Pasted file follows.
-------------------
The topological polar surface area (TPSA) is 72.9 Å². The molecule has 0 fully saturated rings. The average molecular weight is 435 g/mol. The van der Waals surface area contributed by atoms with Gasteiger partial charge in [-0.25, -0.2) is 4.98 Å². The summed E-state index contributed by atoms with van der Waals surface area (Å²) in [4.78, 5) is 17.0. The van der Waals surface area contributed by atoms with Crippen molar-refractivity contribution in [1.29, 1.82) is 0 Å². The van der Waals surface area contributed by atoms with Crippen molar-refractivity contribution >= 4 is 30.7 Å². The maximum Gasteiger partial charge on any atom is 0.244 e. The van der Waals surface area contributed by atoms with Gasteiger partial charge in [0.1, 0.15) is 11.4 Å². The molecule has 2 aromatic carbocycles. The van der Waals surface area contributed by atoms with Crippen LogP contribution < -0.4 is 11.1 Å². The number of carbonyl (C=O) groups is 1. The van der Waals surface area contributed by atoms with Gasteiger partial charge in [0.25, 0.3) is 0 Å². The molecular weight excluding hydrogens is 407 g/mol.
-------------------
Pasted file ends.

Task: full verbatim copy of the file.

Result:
The topological polar surface area (TPSA) is 72.9 Å². The molecule has 0 fully saturated rings. The average molecular weight is 435 g/mol. The van der Waals surface area contributed by atoms with Gasteiger partial charge in [-0.25, -0.2) is 4.98 Å². The summed E-state index contributed by atoms with van der Waals surface area (Å²) in [4.78, 5) is 17.0. The van der Waals surface area contributed by atoms with Crippen molar-refractivity contribution in [1.29, 1.82) is 0 Å². The van der Waals surface area contributed by atoms with Crippen molar-refractivity contribution >= 4 is 30.7 Å². The maximum Gasteiger partial charge on any atom is 0.244 e. The van der Waals surface area contributed by atoms with Gasteiger partial charge in [0.1, 0.15) is 11.4 Å². The molecule has 2 aromatic carbocycles. The van der Waals surface area contributed by atoms with Crippen LogP contribution < -0.4 is 11.1 Å². The number of carbonyl (C=O) groups is 1. The van der Waals surface area contributed by atoms with Gasteiger partial charge in [0.25, 0.3) is 0 Å². The molecular weight excluding hydrogens is 407 g/mol.